Docker Compose allows running multiple containers at the same time by creating one YAML configuration file where you define all the containers. Compose allows you to split the application into several containers instead of building it in one container. You can split your application into sub-sub services called microservices and run each microservice in a container. Then you can start all the containers by running a single command through Compose.

#2: Docker Swarm

Developers can design an application to run on multiple containers on different hosts, which creates the need for an orchestration solution for a cluster of containers across different hosts. For this reason, Docker Inc. introduced Docker Swarm. Docker Swarm, or Docker in Swarm mode, is a cluster of Docker engines that can be enabled after installing Docker. Swarm allows for managing multiple containers on different hosts, unlike Compose, which only manages multiple containers on the same host.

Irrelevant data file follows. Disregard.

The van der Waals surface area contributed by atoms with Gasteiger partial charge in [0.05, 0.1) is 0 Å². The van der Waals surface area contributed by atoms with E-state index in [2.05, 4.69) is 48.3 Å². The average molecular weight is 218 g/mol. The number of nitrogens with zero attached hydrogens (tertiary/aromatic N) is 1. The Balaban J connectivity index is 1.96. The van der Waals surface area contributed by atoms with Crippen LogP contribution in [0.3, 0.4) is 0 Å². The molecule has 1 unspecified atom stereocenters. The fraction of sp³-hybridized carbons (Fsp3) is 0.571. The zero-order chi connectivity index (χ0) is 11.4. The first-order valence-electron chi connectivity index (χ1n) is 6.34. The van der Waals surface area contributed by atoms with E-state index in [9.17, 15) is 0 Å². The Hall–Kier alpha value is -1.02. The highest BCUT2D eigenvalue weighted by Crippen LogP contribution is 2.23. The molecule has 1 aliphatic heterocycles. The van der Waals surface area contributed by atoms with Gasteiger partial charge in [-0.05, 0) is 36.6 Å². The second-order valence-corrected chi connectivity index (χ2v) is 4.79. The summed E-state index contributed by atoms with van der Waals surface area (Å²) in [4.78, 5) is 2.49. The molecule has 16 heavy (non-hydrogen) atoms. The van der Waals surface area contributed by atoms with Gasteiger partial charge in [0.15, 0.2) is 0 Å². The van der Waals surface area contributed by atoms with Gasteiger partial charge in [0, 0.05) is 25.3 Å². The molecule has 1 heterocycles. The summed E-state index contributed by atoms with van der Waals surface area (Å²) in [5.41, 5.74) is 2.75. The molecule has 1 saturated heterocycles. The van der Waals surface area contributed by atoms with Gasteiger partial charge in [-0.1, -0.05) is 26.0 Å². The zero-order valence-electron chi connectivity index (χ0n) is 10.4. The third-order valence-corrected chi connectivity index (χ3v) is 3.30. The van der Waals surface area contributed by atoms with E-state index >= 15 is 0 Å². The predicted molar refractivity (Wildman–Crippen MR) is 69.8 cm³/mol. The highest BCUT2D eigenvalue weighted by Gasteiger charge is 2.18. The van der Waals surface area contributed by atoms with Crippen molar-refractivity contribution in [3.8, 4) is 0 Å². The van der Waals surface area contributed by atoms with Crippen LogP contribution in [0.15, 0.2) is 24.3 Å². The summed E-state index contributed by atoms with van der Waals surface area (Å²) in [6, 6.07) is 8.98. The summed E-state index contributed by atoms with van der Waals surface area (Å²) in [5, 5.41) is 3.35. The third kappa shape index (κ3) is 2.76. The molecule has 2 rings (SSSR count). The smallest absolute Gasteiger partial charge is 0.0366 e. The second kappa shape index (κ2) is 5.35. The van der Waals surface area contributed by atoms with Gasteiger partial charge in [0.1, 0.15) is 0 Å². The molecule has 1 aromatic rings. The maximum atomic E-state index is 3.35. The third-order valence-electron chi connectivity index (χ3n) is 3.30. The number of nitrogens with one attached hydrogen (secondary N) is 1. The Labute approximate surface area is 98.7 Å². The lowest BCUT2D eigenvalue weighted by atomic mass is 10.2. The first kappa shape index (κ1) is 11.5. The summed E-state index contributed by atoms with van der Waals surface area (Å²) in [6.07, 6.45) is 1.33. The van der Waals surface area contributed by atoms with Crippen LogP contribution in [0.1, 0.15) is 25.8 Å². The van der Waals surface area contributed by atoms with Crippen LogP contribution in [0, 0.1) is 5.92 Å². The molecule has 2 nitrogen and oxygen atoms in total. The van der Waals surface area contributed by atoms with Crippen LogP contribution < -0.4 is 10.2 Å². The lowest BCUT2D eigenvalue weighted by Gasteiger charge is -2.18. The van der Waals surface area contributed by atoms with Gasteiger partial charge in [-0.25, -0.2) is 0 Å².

Container Solution: Kubernetes

Kubernetes (K8s) is an orchestration tool that manages containers on one or more hosts. K8s cluster the hosts whether on-premises, in the cloud, or in hybrid environments and can integrate with Docker and other container platforms. Google initially developed and introduced Kubernetes to automate the deployment and management of containers. K8s provides several features to support resiliency, like container fault tolerance, load balancing across hosts, and automatic creation and removal of containers.